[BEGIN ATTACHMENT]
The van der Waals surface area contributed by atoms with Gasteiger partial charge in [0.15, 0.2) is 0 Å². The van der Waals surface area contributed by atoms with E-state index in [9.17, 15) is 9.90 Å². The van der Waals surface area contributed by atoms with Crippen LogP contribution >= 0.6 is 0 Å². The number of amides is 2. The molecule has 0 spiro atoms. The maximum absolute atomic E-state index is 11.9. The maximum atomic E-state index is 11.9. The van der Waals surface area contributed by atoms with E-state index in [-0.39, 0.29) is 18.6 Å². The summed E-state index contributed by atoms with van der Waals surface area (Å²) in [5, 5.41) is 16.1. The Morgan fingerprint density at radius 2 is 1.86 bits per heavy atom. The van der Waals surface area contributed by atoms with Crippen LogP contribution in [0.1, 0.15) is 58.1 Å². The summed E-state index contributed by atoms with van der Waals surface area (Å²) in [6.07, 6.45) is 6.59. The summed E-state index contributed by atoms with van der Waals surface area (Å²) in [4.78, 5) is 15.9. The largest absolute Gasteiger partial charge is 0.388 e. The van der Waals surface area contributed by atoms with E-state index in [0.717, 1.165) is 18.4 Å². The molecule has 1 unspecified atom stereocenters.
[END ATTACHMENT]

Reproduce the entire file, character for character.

The van der Waals surface area contributed by atoms with Gasteiger partial charge in [0.15, 0.2) is 0 Å². The van der Waals surface area contributed by atoms with E-state index in [9.17, 15) is 9.90 Å². The van der Waals surface area contributed by atoms with Crippen LogP contribution >= 0.6 is 0 Å². The number of amides is 2. The molecule has 0 spiro atoms. The maximum absolute atomic E-state index is 11.9. The maximum atomic E-state index is 11.9. The van der Waals surface area contributed by atoms with E-state index in [-0.39, 0.29) is 18.6 Å². The summed E-state index contributed by atoms with van der Waals surface area (Å²) in [5, 5.41) is 16.1. The Morgan fingerprint density at radius 2 is 1.86 bits per heavy atom. The van der Waals surface area contributed by atoms with Crippen LogP contribution in [0.1, 0.15) is 58.1 Å². The summed E-state index contributed by atoms with van der Waals surface area (Å²) in [6.07, 6.45) is 6.59. The summed E-state index contributed by atoms with van der Waals surface area (Å²) in [4.78, 5) is 15.9. The largest absolute Gasteiger partial charge is 0.388 e. The van der Waals surface area contributed by atoms with E-state index in [0.717, 1.165) is 18.4 Å². The molecule has 1 unspecified atom stereocenters.